He paused, and seemed to ponder his next move. The sense of drama in the room was palpable. He then said, with gravity, ‘I’d like to give some of the audience the opportunity to confirm the degree of tumescence’. With his pants at his knees, he waddled down the stairs, approaching (to their horror) the urologists and their partners in the front row. As he approached them, erection waggling before him, four or five of the women in the front rows threw their arms up in the air, seemingly in unison, and screamed loudly. The scientific merits of the presentation had been overwhelmed, for them, by the novel and unusual mode of demonstrating the results.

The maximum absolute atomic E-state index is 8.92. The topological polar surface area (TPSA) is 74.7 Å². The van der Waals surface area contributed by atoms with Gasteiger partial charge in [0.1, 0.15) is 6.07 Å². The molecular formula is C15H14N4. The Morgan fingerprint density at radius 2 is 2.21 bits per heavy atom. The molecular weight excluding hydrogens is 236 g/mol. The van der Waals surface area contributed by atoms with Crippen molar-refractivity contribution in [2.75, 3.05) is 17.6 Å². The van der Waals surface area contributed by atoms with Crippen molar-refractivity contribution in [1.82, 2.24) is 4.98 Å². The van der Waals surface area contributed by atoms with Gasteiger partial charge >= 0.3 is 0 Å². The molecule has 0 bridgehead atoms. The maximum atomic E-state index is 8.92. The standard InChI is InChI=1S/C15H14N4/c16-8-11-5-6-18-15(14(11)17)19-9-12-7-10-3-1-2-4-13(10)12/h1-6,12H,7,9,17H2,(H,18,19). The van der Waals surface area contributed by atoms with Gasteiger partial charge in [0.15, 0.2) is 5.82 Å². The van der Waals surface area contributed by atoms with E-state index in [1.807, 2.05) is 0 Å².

Suddenly, Powerpoint doesn’t seem that bad.
If Mark Wahlberg had been seated in first class on that fateful day, there would have been no 9/11. Yes, seriously. I dare you to challenge his logic.
the government ratified measures that will bar anti-evolution groups from teaching creationism in science classes
Don’t get excited, fellow Americans – in the UK. A country where a physicist, Brian Cox, can have a prime time television special featuring major stars. A country with crap reality tv, tabloid press, and science. Behold.
Mitt Romney is flacking for his campaign donor’s business, “Full Sail University.” I eagerly await even one of our leaders sending his children to such an outfit.
Received in the mail on Friday, by a fellow EotAW blogger-person:
Required for my spring course on “Conspiracy theories in American History.”